The retiring Baby Boomer generation still believes you’re never too old to rock and roll. Fortunately for the “Never Trust Anyone over 30” crowd, you’re never too old for rhinoplasty – one of the most asked-for cosmetic procedures at the rate of 50,000 per year in the U.S. alone.
A handful of cosmetic physicians may disagree but the general consensus is that as long as you are in good health it doesn’t matter what the age is of the patient undergoing nasal surgery. Health – as in good health – is generally a more important consideration.
Patients aged 35-60 made up 31% of rhinoplasty patients in 2012 according to the American Academy of Facial Plastic and Reconstructive Surgery (AAFPRS). People in this age bracket are still in relatively good health, they eat proper diets rich in proteins, minerals, and vitamins, they don’t smoke or overindulge in alcohol, and they want to keep on looking good as the years add up.
Even people in their late 60s, 70s and above have the same basic goal for rhinoplasty in mind if they have few, if any, underlying health issues. They may have long desired a smaller nose, a less prominent hump, a narrower, more aquiline nose, or an overall improvement in the appearance of the nose. Or they may want to address changes that have occurred over time with age, such as a drooping nasal tip.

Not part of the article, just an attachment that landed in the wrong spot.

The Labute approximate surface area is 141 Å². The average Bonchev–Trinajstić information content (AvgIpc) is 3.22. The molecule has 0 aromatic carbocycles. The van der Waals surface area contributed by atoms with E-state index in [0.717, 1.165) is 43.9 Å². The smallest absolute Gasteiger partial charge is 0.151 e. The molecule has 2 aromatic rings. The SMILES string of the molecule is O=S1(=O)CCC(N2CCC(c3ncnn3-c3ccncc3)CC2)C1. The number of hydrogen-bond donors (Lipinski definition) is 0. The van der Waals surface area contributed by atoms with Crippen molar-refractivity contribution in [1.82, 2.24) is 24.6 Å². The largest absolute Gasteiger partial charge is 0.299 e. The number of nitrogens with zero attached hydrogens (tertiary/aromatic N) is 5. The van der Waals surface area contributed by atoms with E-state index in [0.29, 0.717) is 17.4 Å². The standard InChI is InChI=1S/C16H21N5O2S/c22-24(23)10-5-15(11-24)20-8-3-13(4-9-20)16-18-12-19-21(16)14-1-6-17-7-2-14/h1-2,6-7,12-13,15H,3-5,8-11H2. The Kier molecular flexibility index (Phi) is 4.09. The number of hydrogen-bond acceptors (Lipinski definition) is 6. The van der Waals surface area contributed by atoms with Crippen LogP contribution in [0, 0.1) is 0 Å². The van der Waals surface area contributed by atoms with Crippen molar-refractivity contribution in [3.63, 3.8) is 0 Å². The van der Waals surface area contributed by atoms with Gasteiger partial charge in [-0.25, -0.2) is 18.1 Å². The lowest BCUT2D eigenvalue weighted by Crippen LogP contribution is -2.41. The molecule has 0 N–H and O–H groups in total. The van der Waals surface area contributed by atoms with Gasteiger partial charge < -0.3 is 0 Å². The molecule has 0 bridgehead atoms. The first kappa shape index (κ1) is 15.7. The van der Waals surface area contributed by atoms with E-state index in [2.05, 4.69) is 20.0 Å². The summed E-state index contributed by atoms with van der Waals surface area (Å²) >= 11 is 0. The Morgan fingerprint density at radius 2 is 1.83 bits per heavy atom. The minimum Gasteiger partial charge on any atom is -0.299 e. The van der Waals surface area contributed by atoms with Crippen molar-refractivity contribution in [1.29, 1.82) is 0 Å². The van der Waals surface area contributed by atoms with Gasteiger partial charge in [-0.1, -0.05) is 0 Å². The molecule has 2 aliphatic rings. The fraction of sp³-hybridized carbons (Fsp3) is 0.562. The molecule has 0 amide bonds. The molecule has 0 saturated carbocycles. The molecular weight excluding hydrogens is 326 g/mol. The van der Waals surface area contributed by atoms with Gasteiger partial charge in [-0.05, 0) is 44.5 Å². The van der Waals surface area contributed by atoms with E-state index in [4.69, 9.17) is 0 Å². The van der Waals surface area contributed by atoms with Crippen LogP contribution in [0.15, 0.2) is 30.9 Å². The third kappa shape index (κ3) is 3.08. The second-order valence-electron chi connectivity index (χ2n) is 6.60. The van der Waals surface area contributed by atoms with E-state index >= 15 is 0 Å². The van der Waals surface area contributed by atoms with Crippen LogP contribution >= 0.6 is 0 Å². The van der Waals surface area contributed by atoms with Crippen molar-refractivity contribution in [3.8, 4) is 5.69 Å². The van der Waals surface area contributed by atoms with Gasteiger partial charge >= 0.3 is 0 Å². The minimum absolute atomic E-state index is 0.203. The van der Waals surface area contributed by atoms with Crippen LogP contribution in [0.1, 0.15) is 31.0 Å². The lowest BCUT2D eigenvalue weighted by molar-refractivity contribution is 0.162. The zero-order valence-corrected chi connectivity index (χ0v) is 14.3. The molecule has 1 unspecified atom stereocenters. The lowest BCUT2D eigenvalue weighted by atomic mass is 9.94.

All of this – and more – is made possible with rhinoplasty and a skilled plastic surgeon. As long as there is good communication between the patient and physician and the patient is in good health with realistic expectations, there should be no upper age limit for having a nose job.
One thing to keep in mind, though: as we age, the healing process may take longer and, in some cases, complications could develop due to age-related factors. That is why it’s necessary for middle-aged and senior candidates for rhinoplasty to go through a complete health screening and consultation with the plastic surgeon and often their general practitioner as well.
Moreover, the aging process often is accompanied by unexpected breathing problems. This is where seniors with obstructed nasal passages would benefit the most from functional rhinoplasty. This technique is designed to correct any flaws in the functional structure of the nose rather than improving upon its aesthetic appearance.
The easy answer, then, is that age is no barrier to nasal surgery. That’s because every person is different. And every candidate for rhinoplasty needs to first have a down-to-earth talk with a qualified plastic surgeon before taking the next logical steps.